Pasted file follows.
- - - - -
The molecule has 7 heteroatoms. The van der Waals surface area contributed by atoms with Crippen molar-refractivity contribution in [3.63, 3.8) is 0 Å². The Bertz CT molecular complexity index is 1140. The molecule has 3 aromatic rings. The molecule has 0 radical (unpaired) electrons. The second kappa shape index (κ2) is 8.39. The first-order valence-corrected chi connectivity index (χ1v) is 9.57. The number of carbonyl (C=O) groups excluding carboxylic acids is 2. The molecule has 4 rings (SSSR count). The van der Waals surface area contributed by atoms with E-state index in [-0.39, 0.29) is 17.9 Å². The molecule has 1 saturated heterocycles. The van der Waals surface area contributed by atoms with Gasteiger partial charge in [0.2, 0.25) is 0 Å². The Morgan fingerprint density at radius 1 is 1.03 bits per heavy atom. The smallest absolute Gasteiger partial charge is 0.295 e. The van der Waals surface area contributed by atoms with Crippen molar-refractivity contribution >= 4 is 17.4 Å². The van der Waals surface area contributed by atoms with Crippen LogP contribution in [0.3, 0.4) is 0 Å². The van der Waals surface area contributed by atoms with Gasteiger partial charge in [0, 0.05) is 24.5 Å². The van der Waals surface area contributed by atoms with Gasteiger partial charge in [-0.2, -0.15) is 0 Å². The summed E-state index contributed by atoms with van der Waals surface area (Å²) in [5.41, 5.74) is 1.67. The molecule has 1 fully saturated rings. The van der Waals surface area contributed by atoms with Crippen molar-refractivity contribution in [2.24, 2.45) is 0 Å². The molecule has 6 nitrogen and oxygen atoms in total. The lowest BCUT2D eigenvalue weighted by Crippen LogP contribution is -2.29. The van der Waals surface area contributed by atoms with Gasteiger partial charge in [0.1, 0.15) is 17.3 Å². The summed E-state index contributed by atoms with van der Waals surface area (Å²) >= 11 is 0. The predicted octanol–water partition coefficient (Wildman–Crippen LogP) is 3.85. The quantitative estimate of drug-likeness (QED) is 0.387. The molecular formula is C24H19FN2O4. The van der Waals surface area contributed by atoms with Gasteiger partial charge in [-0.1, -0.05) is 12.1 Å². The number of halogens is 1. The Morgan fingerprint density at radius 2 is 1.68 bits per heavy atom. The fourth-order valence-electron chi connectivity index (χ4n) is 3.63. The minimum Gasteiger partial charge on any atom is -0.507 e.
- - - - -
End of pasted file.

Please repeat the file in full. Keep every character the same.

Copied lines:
The molecule has 7 heteroatoms. The van der Waals surface area contributed by atoms with Crippen molar-refractivity contribution in [3.63, 3.8) is 0 Å². The Bertz CT molecular complexity index is 1140. The molecule has 3 aromatic rings. The molecule has 0 radical (unpaired) electrons. The second kappa shape index (κ2) is 8.39. The first-order valence-corrected chi connectivity index (χ1v) is 9.57. The number of carbonyl (C=O) groups excluding carboxylic acids is 2. The molecule has 4 rings (SSSR count). The van der Waals surface area contributed by atoms with E-state index in [-0.39, 0.29) is 17.9 Å². The molecule has 1 saturated heterocycles. The van der Waals surface area contributed by atoms with Gasteiger partial charge in [0.2, 0.25) is 0 Å². The Morgan fingerprint density at radius 1 is 1.03 bits per heavy atom. The smallest absolute Gasteiger partial charge is 0.295 e. The van der Waals surface area contributed by atoms with Crippen molar-refractivity contribution >= 4 is 17.4 Å². The van der Waals surface area contributed by atoms with Crippen LogP contribution in [0.3, 0.4) is 0 Å². The van der Waals surface area contributed by atoms with Gasteiger partial charge in [0, 0.05) is 24.5 Å². The van der Waals surface area contributed by atoms with Gasteiger partial charge in [-0.2, -0.15) is 0 Å². The summed E-state index contributed by atoms with van der Waals surface area (Å²) in [5.41, 5.74) is 1.67. The molecule has 1 fully saturated rings. The van der Waals surface area contributed by atoms with Crippen molar-refractivity contribution in [2.24, 2.45) is 0 Å². The molecule has 6 nitrogen and oxygen atoms in total. The lowest BCUT2D eigenvalue weighted by Crippen LogP contribution is -2.29. The van der Waals surface area contributed by atoms with Gasteiger partial charge in [0.1, 0.15) is 17.3 Å². The summed E-state index contributed by atoms with van der Waals surface area (Å²) >= 11 is 0. The predicted octanol–water partition coefficient (Wildman–Crippen LogP) is 3.85. The quantitative estimate of drug-likeness (QED) is 0.387. The molecular formula is C24H19FN2O4. The van der Waals surface area contributed by atoms with Gasteiger partial charge in [-0.1, -0.05) is 12.1 Å². The number of halogens is 1. The Morgan fingerprint density at radius 2 is 1.68 bits per heavy atom. The fourth-order valence-electron chi connectivity index (χ4n) is 3.63. The minimum Gasteiger partial charge on any atom is -0.507 e.